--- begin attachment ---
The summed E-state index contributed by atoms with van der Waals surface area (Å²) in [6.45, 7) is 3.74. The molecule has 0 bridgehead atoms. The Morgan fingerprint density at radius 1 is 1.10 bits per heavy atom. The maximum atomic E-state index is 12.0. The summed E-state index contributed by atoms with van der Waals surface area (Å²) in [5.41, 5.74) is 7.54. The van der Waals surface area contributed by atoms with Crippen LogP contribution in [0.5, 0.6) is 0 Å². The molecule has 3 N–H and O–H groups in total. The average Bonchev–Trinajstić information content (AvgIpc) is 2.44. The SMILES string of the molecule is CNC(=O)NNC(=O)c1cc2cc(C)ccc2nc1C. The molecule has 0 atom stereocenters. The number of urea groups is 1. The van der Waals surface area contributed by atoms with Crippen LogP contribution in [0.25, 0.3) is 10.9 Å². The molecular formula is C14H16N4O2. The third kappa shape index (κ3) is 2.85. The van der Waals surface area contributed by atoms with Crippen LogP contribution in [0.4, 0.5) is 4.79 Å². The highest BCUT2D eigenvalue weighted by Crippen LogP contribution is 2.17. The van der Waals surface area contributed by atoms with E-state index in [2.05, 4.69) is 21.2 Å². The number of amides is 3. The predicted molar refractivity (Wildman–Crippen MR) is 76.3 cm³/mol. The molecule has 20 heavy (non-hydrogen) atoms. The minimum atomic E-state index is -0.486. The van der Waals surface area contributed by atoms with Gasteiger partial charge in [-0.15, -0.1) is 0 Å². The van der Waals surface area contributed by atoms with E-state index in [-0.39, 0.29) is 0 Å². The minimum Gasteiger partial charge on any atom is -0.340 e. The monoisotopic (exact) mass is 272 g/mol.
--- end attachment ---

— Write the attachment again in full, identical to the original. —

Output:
The summed E-state index contributed by atoms with van der Waals surface area (Å²) in [6.45, 7) is 3.74. The molecule has 0 bridgehead atoms. The Morgan fingerprint density at radius 1 is 1.10 bits per heavy atom. The maximum atomic E-state index is 12.0. The summed E-state index contributed by atoms with van der Waals surface area (Å²) in [5.41, 5.74) is 7.54. The van der Waals surface area contributed by atoms with Crippen LogP contribution in [0.5, 0.6) is 0 Å². The molecule has 3 N–H and O–H groups in total. The average Bonchev–Trinajstić information content (AvgIpc) is 2.44. The SMILES string of the molecule is CNC(=O)NNC(=O)c1cc2cc(C)ccc2nc1C. The molecule has 0 atom stereocenters. The number of urea groups is 1. The van der Waals surface area contributed by atoms with Crippen LogP contribution in [0.25, 0.3) is 10.9 Å². The molecular formula is C14H16N4O2. The third kappa shape index (κ3) is 2.85. The van der Waals surface area contributed by atoms with Crippen LogP contribution in [0.4, 0.5) is 4.79 Å². The highest BCUT2D eigenvalue weighted by Crippen LogP contribution is 2.17. The van der Waals surface area contributed by atoms with E-state index in [2.05, 4.69) is 21.2 Å². The number of amides is 3. The predicted molar refractivity (Wildman–Crippen MR) is 76.3 cm³/mol. The molecule has 20 heavy (non-hydrogen) atoms. The minimum atomic E-state index is -0.486. The van der Waals surface area contributed by atoms with Gasteiger partial charge in [-0.15, -0.1) is 0 Å². The van der Waals surface area contributed by atoms with E-state index in [-0.39, 0.29) is 0 Å². The minimum Gasteiger partial charge on any atom is -0.340 e. The monoisotopic (exact) mass is 272 g/mol.